Sunday, February 08, 2009
After months of dry weather, we're enjoying the booming noise of a thunderstorm. I love thunderstorms but they really scare our border collie, Maggie.
Tonight is the first thunderstorm we've experienced since we acquired Bella (above) and so far, she seems totally unphased. But then, after what she's been through, a thunderstorm is nothing.
Last fall, the Nurse Practitioner at the clinic where I work, arrived one morning in near hysteria after one of her terminal patients told her about some dogs that had been left chained up with no food or water. It seems the owners were relatives of hers; two young girls who had left town about two weeks prior. This particular patient was too fragile to do anything so she asked Kay for help. Kay had patients waiting so we called Mike - who immediately headed over to check it out.
The house definitely looked abandoned. Outside, near the gravel road, Mike found a skinny, skittish, but friendly border collie mix tied to a tree. The dog was filthy and hungry. Someone had left some water but there was no sign of any food so Mike left a big bowl of food and figured he'd check on her every day until the owners returned.
Then we found out the owners had no intention of returning - they had moved. And there were supposedly two more dogs there. One had been left inside the house and another was chained up near a shed somewhere in the vast backyard of overgrown weeds.
Back Mike went to find the other two. The one inside was easy to get to since the doors were practically falling off their hinges. She was a younger dog, probably 9 months old or so and was in fairly good shape.
So now to figure out if there really was a living being in the lean-to that was barely visable through the tall jungle of growth outback. Mike was navigating toward the shelter when he heard something. Looking up, he saw a heavy motorcycle chain fastened to a eye bolt at the top of the shed. As he got closer, the chain moved slightly so he knew there was an animal attached to the other end. He figured it must be a pretty big animal judging from the size of the chain.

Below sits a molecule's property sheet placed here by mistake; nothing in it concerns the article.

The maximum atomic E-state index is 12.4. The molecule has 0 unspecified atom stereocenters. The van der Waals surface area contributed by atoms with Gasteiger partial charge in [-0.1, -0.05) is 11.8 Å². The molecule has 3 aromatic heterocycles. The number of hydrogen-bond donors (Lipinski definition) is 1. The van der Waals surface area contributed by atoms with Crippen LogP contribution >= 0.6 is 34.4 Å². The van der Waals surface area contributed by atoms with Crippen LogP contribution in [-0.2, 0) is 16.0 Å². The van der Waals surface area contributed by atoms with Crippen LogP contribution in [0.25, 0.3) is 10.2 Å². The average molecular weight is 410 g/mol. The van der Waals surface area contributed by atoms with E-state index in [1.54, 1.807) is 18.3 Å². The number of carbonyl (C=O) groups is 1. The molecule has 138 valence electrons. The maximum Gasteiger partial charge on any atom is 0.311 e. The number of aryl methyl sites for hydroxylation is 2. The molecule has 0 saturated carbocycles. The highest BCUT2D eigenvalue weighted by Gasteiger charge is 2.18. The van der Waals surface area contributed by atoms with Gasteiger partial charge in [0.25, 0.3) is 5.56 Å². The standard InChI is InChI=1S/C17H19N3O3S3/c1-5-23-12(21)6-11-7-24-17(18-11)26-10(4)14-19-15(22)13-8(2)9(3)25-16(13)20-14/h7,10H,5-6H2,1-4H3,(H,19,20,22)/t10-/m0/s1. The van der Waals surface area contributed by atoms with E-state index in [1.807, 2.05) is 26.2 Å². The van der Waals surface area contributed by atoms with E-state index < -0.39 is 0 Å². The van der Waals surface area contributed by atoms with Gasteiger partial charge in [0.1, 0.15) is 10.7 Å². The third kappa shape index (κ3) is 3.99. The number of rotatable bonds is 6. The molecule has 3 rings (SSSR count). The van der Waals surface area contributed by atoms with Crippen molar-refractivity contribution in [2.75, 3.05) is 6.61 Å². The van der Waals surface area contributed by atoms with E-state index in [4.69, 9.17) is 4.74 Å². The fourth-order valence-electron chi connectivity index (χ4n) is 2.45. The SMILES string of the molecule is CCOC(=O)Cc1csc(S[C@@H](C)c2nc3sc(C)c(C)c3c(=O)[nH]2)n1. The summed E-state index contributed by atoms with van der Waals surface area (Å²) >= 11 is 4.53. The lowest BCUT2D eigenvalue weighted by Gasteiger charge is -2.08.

Imagine his surprise when he rounded the last corner of weed-jungle and found a nearly hairless creature that stood no more than a foot tall staring back at him. Her body was low to the ground with legs about 4" long. She looked like a Corgi crossed with a German Shepherd that had been crossed with a weinie dog.
Along her back was a 2" ridge of what looked like tiny black eggs ribboning down her spine. Her ears and eyes had similar clusters and her belly was covered with them. They looked like tightly compacted fly eggs. She was, after all, surrounded by her own feces and had dug a den in the dirt to escape the summer's heat. A few feet away lay another chain, this one empty. We would later learn that the dog kept there had died from starvation.
The small dog growled at Mike, daring him to come near her - which he didn't. He threw some food in her direction and while she ate, he filled her water bowl. Every day for two weeks, Mike went over to feed her, talking to her and finally - she trusted him enough to let him touch her.
In the meantime, with the sheriff's blessing, we were able to take the other two dogs to the local groomer. She bathed them and treated them for fleas and ticks and one Sunday, we drove them 160 miles to a no-kill shelter.